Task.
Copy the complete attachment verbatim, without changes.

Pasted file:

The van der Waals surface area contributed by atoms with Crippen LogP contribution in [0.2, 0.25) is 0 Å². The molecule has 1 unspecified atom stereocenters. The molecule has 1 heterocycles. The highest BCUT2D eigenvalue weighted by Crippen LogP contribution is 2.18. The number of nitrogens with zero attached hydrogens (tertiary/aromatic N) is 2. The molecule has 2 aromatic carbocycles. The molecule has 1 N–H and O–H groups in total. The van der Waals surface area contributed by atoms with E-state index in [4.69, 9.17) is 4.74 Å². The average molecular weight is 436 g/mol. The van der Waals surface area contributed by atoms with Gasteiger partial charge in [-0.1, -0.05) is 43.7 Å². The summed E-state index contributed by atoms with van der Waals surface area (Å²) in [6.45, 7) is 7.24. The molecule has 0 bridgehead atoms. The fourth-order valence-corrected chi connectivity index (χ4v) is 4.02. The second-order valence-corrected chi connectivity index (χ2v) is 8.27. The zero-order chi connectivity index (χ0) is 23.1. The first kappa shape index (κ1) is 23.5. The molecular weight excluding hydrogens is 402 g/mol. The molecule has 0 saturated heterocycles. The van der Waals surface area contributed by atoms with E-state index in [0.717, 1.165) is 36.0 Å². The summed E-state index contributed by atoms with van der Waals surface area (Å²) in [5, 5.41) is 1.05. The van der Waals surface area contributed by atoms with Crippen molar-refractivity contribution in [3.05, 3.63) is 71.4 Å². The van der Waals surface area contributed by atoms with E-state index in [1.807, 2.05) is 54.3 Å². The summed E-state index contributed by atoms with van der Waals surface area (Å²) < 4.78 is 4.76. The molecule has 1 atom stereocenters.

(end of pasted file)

The van der Waals surface area contributed by atoms with Crippen LogP contribution in [0.2, 0.25) is 0 Å². The molecule has 1 unspecified atom stereocenters. The molecule has 1 heterocycles. The highest BCUT2D eigenvalue weighted by Crippen LogP contribution is 2.18. The number of nitrogens with zero attached hydrogens (tertiary/aromatic N) is 2. The molecule has 2 aromatic carbocycles. The molecule has 1 N–H and O–H groups in total. The van der Waals surface area contributed by atoms with E-state index in [4.69, 9.17) is 4.74 Å². The average molecular weight is 436 g/mol. The van der Waals surface area contributed by atoms with Gasteiger partial charge in [-0.1, -0.05) is 43.7 Å². The summed E-state index contributed by atoms with van der Waals surface area (Å²) in [6.45, 7) is 7.24. The molecule has 0 bridgehead atoms. The fourth-order valence-corrected chi connectivity index (χ4v) is 4.02. The second-order valence-corrected chi connectivity index (χ2v) is 8.27. The zero-order chi connectivity index (χ0) is 23.1. The first kappa shape index (κ1) is 23.5. The molecular weight excluding hydrogens is 402 g/mol. The molecule has 0 saturated heterocycles. The van der Waals surface area contributed by atoms with E-state index in [0.717, 1.165) is 36.0 Å². The summed E-state index contributed by atoms with van der Waals surface area (Å²) in [5, 5.41) is 1.05. The van der Waals surface area contributed by atoms with Crippen molar-refractivity contribution in [3.05, 3.63) is 71.4 Å². The van der Waals surface area contributed by atoms with E-state index in [1.807, 2.05) is 54.3 Å². The summed E-state index contributed by atoms with van der Waals surface area (Å²) < 4.78 is 4.76. The molecule has 1 atom stereocenters.